The dark side of the internet : Interesting article about how software such as Freenet or Tor, combined with “dark address space” combine to form something called the “deep web” (one of many names for it…) – a murky, anonymous places where anything goes, and which is deeper and more vast than we ever imagined.
“The deep web is currently 400 to 550 times larger than the commonly defined world wide web,” he wrote. “The deep web is the fastest growing category of new information on the internet … The value of deep web content is immeasurable … internet searches are searching only 0.03% … of the [total web] pages available.”
[…] Defunct online companies; technical errors and failures; disputes between internet service providers; abandoned addresses once used by the US military in the earliest days of the internet – all these have left the online landscape scattered with derelict or forgotten properties, perfect for illicit exploitation, sometimes for only a few seconds before they are returned to disuse. How easy is it to take over a dark address? “I don’t think my mother could do it,” says Labovitz. “But it just takes a PC and a connection. The internet has been largely built on trust.”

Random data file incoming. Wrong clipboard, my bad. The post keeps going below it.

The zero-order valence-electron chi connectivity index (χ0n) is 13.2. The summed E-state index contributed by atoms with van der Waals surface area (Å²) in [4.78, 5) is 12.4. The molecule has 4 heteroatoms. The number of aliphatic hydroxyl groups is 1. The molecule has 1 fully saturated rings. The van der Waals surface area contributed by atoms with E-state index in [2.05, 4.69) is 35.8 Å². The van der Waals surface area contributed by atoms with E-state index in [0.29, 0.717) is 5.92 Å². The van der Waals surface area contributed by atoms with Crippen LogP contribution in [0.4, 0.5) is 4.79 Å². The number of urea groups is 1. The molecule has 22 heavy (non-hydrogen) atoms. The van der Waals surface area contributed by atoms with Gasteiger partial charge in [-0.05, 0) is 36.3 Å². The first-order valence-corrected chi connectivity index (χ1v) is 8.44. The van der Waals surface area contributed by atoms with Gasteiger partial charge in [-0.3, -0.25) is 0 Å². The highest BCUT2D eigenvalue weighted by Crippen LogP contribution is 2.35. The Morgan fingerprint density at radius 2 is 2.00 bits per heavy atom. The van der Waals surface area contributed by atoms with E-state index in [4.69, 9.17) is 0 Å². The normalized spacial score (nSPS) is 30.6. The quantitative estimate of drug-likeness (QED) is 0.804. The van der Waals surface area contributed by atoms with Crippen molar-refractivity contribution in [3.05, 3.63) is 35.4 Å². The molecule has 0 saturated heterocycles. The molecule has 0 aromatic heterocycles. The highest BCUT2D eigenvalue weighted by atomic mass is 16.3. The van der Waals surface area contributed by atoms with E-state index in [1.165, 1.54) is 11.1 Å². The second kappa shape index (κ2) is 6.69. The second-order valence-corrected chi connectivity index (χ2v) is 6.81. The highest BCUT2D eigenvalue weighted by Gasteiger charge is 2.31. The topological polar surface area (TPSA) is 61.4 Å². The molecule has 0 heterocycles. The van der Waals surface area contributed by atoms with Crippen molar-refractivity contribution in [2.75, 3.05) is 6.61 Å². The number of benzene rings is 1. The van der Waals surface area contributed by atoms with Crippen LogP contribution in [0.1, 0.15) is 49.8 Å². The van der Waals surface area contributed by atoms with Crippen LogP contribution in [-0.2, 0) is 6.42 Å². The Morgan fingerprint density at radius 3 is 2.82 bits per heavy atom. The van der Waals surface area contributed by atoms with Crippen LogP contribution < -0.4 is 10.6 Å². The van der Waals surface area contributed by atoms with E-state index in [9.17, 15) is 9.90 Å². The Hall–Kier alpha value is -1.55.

I’ve always been interested in knowing what people would do if anonymity was guaranteed. If they knew they could never be caught, what would they do? If all social pressure was gone because no one could be identified, what norms would prevail? This “deep web” might be the answer.
“Who knows what evil lurks in the hearts of men? The Shadow knows!”
Perhaps, but if all the Shadow can find is an anonymous Tor node, he still can’t do much about it.